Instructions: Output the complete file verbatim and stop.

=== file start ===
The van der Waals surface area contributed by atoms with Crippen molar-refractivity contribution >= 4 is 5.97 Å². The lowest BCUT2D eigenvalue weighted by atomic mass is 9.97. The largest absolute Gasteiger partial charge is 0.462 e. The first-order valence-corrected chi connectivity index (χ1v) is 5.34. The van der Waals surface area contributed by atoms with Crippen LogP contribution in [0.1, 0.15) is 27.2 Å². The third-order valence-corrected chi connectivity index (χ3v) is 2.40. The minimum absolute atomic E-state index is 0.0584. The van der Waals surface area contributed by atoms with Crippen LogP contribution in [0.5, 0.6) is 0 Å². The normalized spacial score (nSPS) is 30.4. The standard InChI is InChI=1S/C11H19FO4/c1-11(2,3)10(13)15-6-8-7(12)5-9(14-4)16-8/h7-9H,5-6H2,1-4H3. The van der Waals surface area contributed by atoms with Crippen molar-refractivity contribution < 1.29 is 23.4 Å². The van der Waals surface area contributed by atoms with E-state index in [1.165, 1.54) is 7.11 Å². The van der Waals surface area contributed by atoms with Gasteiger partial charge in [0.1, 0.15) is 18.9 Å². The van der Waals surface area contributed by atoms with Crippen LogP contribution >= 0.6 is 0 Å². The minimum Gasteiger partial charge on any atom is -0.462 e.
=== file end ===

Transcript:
The van der Waals surface area contributed by atoms with Crippen molar-refractivity contribution >= 4 is 5.97 Å². The lowest BCUT2D eigenvalue weighted by atomic mass is 9.97. The largest absolute Gasteiger partial charge is 0.462 e. The first-order valence-corrected chi connectivity index (χ1v) is 5.34. The van der Waals surface area contributed by atoms with Crippen LogP contribution in [0.1, 0.15) is 27.2 Å². The third-order valence-corrected chi connectivity index (χ3v) is 2.40. The minimum absolute atomic E-state index is 0.0584. The van der Waals surface area contributed by atoms with Crippen LogP contribution in [0.5, 0.6) is 0 Å². The normalized spacial score (nSPS) is 30.4. The standard InChI is InChI=1S/C11H19FO4/c1-11(2,3)10(13)15-6-8-7(12)5-9(14-4)16-8/h7-9H,5-6H2,1-4H3. The van der Waals surface area contributed by atoms with Crippen molar-refractivity contribution < 1.29 is 23.4 Å². The van der Waals surface area contributed by atoms with E-state index in [1.165, 1.54) is 7.11 Å². The van der Waals surface area contributed by atoms with Gasteiger partial charge in [0.1, 0.15) is 18.9 Å². The van der Waals surface area contributed by atoms with Crippen LogP contribution >= 0.6 is 0 Å². The minimum Gasteiger partial charge on any atom is -0.462 e.